Hong Kong has within a mere couple years gone from packed streets to silence - as The Guardian has observed following the national security law and mainland China crackdown going deep into effect, given also the arrests and exiling of young protest leaders. One UK-based photojournalist laments that "With no protests left to photograph, it seemed a good idea to take a break... But it was with a heavy heart that I watched the situation continue to deteriorate from afar."
And then the streets grew eerily calm after a couple years of mass protest and unrest: "In January 2021, the authorities arrested dozens of activists under the national security law. In one fell swoop, it was as if the entire cast of characters in the story of Hong Kong’s democratic movement – one I had been covering for years – were arrested, in jail, or in exile."
Whatever additional "control" over the previously protesting crowds HK police couldn't get the upper hand on, the virus seems to have taken care of the rest, as the city has remained an on-and-off potential pandemic hot spot of concern for the mainland given it's a hub of foreign travel, now also as health officials are desperately seeking to trace a rare coronavirus variant infection that's raising new alarm. All of this seems conveniently timed of course, through Beijing's eyes at least.
Even business and top executives' travel to the financial hub can now be tightly managed and controlled based on stringent health measures, as Bloomberg observes of the latest hugely disruptive restrictions: "Senior global bankers hoping to skip Hong Kong's stringent quarantine regime will need to wait as concerns about imported Covid cases ratchet up," according to the report.
"Bank executives who have applied to take trips in June are being advised to postpone, without any indication of when requests under the new plan will be processed, according to a person familiar with the matter," it continues.
Currently a mandatory minimum hotel quarantine of at least three weeks is still in effect for Hong Kong inbound travelers as much of the rest of the world has opened up and moved on, for example other financial centers like New York and London, and even Singapore.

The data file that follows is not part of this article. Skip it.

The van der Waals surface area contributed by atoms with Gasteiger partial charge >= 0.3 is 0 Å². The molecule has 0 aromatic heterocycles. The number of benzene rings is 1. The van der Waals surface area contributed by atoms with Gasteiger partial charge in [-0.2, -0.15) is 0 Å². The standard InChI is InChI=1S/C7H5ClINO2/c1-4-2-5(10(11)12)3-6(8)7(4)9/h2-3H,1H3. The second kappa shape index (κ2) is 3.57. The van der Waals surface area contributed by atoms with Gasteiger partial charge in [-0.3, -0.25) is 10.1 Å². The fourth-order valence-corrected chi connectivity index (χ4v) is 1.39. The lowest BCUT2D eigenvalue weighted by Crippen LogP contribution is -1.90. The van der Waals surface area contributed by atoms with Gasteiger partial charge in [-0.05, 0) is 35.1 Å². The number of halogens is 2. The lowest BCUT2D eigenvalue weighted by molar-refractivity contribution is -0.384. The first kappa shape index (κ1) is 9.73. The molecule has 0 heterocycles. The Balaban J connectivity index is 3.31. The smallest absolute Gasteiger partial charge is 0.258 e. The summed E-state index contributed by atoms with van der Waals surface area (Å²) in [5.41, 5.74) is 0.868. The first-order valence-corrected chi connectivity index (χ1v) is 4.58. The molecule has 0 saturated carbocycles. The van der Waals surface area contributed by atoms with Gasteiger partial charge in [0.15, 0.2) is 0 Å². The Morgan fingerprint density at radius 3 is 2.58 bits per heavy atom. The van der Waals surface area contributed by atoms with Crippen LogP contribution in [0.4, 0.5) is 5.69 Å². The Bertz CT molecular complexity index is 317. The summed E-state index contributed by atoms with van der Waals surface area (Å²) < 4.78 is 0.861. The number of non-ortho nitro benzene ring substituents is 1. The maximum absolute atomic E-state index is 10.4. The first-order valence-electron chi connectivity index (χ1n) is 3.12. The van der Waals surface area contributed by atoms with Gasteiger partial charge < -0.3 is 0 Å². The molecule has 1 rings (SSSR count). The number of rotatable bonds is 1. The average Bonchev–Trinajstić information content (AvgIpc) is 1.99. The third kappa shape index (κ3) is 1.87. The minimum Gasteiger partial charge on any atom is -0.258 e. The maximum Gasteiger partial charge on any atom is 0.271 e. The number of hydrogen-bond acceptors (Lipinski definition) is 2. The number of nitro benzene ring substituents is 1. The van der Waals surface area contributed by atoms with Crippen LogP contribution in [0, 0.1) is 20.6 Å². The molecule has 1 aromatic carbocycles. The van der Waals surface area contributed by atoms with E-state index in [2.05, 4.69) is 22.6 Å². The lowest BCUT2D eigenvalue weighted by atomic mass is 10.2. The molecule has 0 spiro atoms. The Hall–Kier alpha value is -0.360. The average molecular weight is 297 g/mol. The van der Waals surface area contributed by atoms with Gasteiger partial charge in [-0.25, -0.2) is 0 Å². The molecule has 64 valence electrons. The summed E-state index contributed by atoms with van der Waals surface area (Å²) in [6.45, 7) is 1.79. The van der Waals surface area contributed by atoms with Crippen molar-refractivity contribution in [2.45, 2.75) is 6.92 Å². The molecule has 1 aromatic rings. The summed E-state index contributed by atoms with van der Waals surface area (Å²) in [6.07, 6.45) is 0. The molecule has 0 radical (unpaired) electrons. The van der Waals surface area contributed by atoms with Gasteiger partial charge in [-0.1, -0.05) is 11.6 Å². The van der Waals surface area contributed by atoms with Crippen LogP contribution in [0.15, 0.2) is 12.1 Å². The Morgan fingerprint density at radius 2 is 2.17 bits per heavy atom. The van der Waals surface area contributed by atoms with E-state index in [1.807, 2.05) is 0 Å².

This is mandated even for the fully vaccinated, as Bloomberg underscores: "The pause is a blow for fully vaccinated bankers looking to travel outside the city and for executives from abroad planning to visit the financial hub without needing to quarantine in a hotel for three weeks."
Remember when the Chinese Communist Party was facing the largest existential threat to its existence in HK? Pro-democracy protests in HK were out of control when…POOF everyone was gone from the streets as the virus was released. #GoodTiming #China #Wuhan https://t.co/GUQT3Tg14I— 🇺🇸Kyle Bass🇺🇸 (@Jkylebass) June 16, 2021
At the end of May Hong Kong Chief Executive Carrie Lam introduced an easing plan which would allow select bankers to travel more freely based on each financial firm having the ability to apply for two quarantine exemptions per month. The idea was to speed up a post-pandemic economic recovery.
But this too is now on hold as the quarantine process for those wishing to travel is still in full effect. Some are now seeing the inexplicable reversal as yet another tool of primarily political control.
A spokesman for the island's Financial Services and Treasury Bureau issuing the following non-definitive statement via Bloomberg: "We are looking into the details of the applications received, and expect to take some time to process them in the light of latest local and global pandemic situations to ensure relevant control measures are sufficient to mitigate the risk of case importation."
Of course, ensuring "sufficient" and "relevant control measures" can be taken in more ways than one.